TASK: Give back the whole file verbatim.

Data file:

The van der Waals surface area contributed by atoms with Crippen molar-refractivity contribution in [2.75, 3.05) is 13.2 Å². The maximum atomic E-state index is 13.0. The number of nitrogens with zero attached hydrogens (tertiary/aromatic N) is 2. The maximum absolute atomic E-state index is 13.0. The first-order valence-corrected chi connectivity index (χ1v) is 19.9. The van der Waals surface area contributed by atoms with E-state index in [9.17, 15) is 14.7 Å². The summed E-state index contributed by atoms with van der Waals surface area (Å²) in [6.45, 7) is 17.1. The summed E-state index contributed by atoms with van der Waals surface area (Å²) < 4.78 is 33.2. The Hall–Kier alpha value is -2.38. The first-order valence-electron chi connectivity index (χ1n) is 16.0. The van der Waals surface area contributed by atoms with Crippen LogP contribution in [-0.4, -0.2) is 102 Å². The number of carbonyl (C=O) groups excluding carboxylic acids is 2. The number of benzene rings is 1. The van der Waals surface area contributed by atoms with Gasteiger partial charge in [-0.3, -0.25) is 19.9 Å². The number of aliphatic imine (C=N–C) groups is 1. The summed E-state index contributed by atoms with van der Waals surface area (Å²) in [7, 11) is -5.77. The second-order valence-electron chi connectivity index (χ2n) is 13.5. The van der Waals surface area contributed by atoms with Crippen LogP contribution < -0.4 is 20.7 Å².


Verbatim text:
The van der Waals surface area contributed by atoms with Crippen molar-refractivity contribution in [2.75, 3.05) is 13.2 Å². The maximum atomic E-state index is 13.0. The number of nitrogens with zero attached hydrogens (tertiary/aromatic N) is 2. The maximum absolute atomic E-state index is 13.0. The first-order valence-corrected chi connectivity index (χ1v) is 19.9. The van der Waals surface area contributed by atoms with E-state index in [9.17, 15) is 14.7 Å². The summed E-state index contributed by atoms with van der Waals surface area (Å²) in [6.45, 7) is 17.1. The summed E-state index contributed by atoms with van der Waals surface area (Å²) < 4.78 is 33.2. The Hall–Kier alpha value is -2.38. The first-order valence-electron chi connectivity index (χ1n) is 16.0. The van der Waals surface area contributed by atoms with Crippen LogP contribution in [-0.4, -0.2) is 102 Å². The number of carbonyl (C=O) groups excluding carboxylic acids is 2. The number of benzene rings is 1. The van der Waals surface area contributed by atoms with Gasteiger partial charge in [-0.3, -0.25) is 19.9 Å². The number of aliphatic imine (C=N–C) groups is 1. The summed E-state index contributed by atoms with van der Waals surface area (Å²) in [7, 11) is -5.77. The second-order valence-electron chi connectivity index (χ2n) is 13.5. The van der Waals surface area contributed by atoms with Crippen LogP contribution < -0.4 is 20.7 Å².